Insight & Analysis

How COVID-19 is pushing digital signatures in trade

Published: May 2020

In April 2020, the International Chamber of Commerce called on governments to “take emergency measures to immediately void all existing legal prohibitions on the use of electronic trade documentation”. If heeded, it could revolutionise trade as we know it.

Woman giving an electronic signature

“Wet signature required”: the words most dreaded by any business at the moment, according to Jesse Chenard, CEO of fintech MonetaGo. With the majority of the world working from home, having in-person staffing and wet signatures isn’t possible or convenient whilst maintaining social distancing. The only feasible solution, therefore, is digitisation.

Indeed, when the International Chamber of Commerce (ICC) issued its call for governments to nullify legal roadblocks to electronic trade documentation, it cited the “significant levels of in-person staffing to review hard-copy paper documentation, which is required as a matter of national law in many jurisdictions,” as the main reason.

In the press release, Olivier Paul, Director, Finance for Development at the ICC said “With many banks unable to handle trade finance paper documents in person due to COVID-19, there is a growing risk that the underlying trade in goods could be disrupted.” Chenard notes from his experience in the fintech world that dealing with government agencies can be a challenge, purely because of the turnover of official personnel that can happen because of elections.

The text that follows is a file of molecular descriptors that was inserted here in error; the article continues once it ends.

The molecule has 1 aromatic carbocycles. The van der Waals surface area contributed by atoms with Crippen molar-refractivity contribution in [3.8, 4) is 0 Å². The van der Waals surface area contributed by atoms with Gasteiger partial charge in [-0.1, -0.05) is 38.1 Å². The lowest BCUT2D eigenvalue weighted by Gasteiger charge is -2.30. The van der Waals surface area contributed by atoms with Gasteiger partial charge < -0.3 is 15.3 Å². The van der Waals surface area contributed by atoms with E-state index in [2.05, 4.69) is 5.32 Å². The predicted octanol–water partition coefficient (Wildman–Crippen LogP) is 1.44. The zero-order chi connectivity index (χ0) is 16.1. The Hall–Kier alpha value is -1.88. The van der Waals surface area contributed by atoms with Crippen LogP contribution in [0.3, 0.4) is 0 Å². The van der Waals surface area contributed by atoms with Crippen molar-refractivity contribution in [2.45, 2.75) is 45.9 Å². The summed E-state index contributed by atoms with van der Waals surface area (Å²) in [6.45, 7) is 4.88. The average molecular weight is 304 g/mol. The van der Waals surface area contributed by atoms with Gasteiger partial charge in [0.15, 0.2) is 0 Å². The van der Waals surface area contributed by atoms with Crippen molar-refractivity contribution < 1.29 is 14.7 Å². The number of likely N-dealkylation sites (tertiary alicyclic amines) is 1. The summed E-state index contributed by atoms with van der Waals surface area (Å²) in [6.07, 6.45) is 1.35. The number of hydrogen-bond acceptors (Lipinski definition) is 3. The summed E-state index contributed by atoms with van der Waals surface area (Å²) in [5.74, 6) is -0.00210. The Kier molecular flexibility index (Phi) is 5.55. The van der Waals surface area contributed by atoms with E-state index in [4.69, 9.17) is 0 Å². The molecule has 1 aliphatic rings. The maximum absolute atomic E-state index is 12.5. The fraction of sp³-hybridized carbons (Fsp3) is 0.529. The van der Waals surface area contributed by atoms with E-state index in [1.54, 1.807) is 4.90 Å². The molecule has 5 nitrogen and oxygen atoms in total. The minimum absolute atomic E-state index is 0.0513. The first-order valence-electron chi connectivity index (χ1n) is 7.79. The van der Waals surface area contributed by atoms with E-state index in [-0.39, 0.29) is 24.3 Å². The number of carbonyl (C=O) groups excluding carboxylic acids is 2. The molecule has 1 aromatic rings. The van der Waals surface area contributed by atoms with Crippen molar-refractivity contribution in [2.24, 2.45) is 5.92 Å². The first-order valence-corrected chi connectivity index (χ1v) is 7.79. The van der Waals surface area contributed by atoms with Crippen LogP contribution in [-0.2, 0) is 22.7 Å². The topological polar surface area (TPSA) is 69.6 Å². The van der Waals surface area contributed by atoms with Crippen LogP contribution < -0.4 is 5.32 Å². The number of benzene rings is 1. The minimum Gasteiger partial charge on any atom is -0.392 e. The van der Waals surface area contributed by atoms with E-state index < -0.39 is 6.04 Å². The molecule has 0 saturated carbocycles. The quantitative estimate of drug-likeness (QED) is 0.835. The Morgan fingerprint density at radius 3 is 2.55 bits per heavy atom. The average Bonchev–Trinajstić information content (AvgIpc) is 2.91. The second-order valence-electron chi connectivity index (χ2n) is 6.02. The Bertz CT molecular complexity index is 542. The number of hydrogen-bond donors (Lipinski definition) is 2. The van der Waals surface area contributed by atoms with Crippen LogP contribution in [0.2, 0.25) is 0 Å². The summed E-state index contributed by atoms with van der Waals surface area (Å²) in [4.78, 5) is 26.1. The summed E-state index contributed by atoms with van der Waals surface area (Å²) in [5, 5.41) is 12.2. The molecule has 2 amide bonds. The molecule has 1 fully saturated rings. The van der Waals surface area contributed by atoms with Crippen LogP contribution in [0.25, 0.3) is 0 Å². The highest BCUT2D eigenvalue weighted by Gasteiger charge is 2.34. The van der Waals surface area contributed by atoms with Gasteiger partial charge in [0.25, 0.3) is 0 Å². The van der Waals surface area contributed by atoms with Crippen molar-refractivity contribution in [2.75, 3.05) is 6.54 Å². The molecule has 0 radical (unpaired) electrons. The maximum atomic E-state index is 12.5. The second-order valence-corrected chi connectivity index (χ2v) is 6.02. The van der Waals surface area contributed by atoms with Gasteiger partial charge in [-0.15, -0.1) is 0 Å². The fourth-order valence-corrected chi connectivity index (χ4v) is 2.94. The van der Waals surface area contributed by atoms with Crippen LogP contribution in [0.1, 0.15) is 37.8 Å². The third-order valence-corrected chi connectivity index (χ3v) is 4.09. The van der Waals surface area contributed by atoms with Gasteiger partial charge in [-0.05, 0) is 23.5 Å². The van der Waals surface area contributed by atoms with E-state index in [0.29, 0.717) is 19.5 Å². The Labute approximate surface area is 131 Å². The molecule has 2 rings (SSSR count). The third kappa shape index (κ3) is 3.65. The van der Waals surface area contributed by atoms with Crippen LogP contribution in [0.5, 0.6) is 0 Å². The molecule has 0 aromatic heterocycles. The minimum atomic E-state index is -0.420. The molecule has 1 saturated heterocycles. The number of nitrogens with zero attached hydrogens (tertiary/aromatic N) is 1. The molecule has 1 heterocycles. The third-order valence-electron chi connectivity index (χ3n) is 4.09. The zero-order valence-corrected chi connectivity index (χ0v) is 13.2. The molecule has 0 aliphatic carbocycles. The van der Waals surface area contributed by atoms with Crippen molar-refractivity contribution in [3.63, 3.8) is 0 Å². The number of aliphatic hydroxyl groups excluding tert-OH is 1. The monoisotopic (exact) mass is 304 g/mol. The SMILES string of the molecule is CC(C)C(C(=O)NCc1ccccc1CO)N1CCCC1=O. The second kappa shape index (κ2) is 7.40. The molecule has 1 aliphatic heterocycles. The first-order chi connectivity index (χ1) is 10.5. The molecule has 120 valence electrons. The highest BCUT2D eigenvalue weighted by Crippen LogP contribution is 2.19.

It’s already happening…a bit

In many jurisdictions digital signatures are used already, but they have limits. One country that is ahead of many others is India. The acceptance of digital signatures in India has moved beyond the basic tick box or typing of initials. Instead, individuals are able to have a private key which affixes their digital signature. It is then authenticated by the use of an asymmetric crypto system and hash function. After this, the electronic record can be verified by anyone who has the public key of the subscriber. The private key and the public key are unique to the subscriber,and constitute a functioning key pair.

Any person who has a prescribed identity card issued by the Government of India (Aadhar) may use the eSign Electronic Signature Service for secure signing of electronic documents, and there is no requirement to obtain the physical dongle that is often needed.

Elsewhere in the world, digital signatures are generally accepted for documents such as employment contracts, commercial agreements between corporates (eg NDAs, procurement documents, sales agreements), but aren’t an option for documents that need filing with authorities. In the US specifically, their use is even more limited. The list that digital signatures can’t be used for includes:

  • Wills, codicils and testamentary trusts.
  • Adoption and divorce agreements.
  • Court orders or notices, or official court documents.
  • Contracts or documents governed by the Uniform Commercial Code (UCC).